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Watching my son turn a tree branch into a sword, an oar, a bridge, and a magic wand within minutes was the inspiration that led to my experiment. When a child's imagination can transform a few simple props into a fairyland, a pirate ship, a store, a restaurant, or a play house, you see real play in action. With some string, a few large cloths, and some twigs, blocks, or bean bags your child has all he or she needs to have the truly rich experience of real play.

Play is serious business. It is through play that our children learn about themselves and their relationship to the world. It is a sad occurrence when we allow our children to spend an afternoon in front of the TV or when we allow them to sit and watch a toy that does its job without the aid of a healthy imagination. When children are kept away from the over-stimulating and imagination-robbing television sets, video games, and toys that come with batteries, the beauty of real play can genuinely shine.

I began to do part-time day care in my home a few months ago and was shocked to see how many children have no idea how to play. They look at my son's baskets of treasures (cloths, sticks, rocks, leaves, pine cones, etc.) and genuinely have no idea of how to transform a pine cone into a "delicious fruit," "the magic crystal," or "little forest folk." Many went home crying, complaining that I have no toys to play with and no TV to watch. Some parents were offended that I did not provide "anything for the children to do."

A few allowed their children to stay, and after a period of time came to realize that day care at my house was a truly enriching experience. They realized many of their youngsters were robbed of their imaginative vision, their creativity, and their ability to think and to discover. These children were from affluent families who "have it all" and on the subject of play, they were the most unfortunate. As the days dragged on (and they did those first few weeks) I found myself not as an adult who just looked after the children, but as a fellow child who wanted to play.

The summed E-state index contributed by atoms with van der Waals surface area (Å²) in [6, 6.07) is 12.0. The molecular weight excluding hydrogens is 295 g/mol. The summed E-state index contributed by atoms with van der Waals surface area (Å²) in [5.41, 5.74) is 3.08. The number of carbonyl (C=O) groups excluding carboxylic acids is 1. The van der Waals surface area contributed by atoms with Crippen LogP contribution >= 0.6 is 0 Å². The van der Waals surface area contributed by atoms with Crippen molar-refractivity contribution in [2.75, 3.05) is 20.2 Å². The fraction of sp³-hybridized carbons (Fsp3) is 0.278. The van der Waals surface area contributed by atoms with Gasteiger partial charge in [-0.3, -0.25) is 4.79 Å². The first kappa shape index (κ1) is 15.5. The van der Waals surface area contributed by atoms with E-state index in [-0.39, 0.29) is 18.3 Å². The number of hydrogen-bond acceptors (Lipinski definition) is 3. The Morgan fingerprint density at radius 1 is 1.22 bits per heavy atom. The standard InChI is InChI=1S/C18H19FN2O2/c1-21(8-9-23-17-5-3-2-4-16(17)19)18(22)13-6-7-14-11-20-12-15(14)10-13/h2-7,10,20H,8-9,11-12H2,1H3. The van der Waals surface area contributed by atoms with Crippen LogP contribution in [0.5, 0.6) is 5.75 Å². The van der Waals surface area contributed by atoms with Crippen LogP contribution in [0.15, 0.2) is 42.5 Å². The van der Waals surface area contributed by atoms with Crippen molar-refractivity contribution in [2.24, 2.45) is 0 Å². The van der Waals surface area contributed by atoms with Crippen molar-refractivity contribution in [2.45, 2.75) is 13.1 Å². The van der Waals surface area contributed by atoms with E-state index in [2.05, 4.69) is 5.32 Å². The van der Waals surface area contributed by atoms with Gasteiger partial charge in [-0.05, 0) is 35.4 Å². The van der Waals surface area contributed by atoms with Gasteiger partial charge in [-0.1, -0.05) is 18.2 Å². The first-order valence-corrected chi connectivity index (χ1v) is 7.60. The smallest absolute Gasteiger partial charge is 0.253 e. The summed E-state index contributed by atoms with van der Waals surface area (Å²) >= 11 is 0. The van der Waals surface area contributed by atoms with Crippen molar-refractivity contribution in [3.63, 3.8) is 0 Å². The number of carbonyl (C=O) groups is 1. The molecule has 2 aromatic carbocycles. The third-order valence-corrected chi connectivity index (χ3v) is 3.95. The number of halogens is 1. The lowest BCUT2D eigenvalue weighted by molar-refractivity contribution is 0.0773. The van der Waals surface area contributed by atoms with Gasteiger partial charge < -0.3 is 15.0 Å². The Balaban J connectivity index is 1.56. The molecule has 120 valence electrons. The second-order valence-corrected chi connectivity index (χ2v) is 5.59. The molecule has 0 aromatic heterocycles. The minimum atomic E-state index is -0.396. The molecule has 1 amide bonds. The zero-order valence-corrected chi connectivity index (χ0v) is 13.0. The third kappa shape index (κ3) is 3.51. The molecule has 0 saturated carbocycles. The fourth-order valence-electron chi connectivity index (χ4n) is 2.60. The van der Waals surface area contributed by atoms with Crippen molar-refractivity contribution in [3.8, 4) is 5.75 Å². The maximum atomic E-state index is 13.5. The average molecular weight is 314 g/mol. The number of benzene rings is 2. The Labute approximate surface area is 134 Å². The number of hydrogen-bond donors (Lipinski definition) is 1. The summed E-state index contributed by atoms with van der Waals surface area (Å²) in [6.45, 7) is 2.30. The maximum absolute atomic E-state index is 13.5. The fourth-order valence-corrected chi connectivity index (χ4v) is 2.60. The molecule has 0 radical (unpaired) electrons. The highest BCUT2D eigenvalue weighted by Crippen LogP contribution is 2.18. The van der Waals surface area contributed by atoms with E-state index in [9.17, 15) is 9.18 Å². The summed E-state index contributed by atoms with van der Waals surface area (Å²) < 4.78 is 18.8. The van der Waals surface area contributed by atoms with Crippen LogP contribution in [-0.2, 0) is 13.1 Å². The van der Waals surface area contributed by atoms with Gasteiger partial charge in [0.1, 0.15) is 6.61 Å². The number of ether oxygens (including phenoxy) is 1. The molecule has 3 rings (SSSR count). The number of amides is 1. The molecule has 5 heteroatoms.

I have to admit now that I considered it a personal mission to bring something rich and joyous into the lives of these "deprived" children. I tried to remember all that I had learned and read as a student teacher about "modeling" appropriate behavior in Waldorf teacher literature. I began with the simple act of modeling fun and curious behavior. I basically wandered around the house and yard, talking to myself, trying to be as free as I could. I spoke to fairies and bugs, greeted the birds and the trees, and began to turn everything I saw into an opportunity to play.

When I gently picked up the old pillow and began to lovingly hum a lullaby to the "baby," these children gave me looks like I had fallen from another planet. When I announced that the restaurant was now serving lunch, and served up plates of leaves and flower petals, they said I was "weird" and "crazy." After some time though, I noticed that they were becoming aware of all of the opportunities opening up to them, if only they looked. I wanted to give them something more, something they were not getting at home...

Although gifts from well-meaning grandparents have added a great selection of games, puzzles, train tracks and trains, and even a few Playmobil sets to my son's collection of toys, these were put away. The only "toys" I made available were a few capes, scarves, two play stands, six clips, a few old bowls, plates, pots, pans, a few wooden spoons, and baskets of items we found in the yard. Outside, we had various lengths of rope hanging from several trees, balls of many sizes, and a couple of kites. It was very difficult at first, but after three months, I must say that even the most unimaginative children were now playing peacefully and very creatively with the simple props I provided.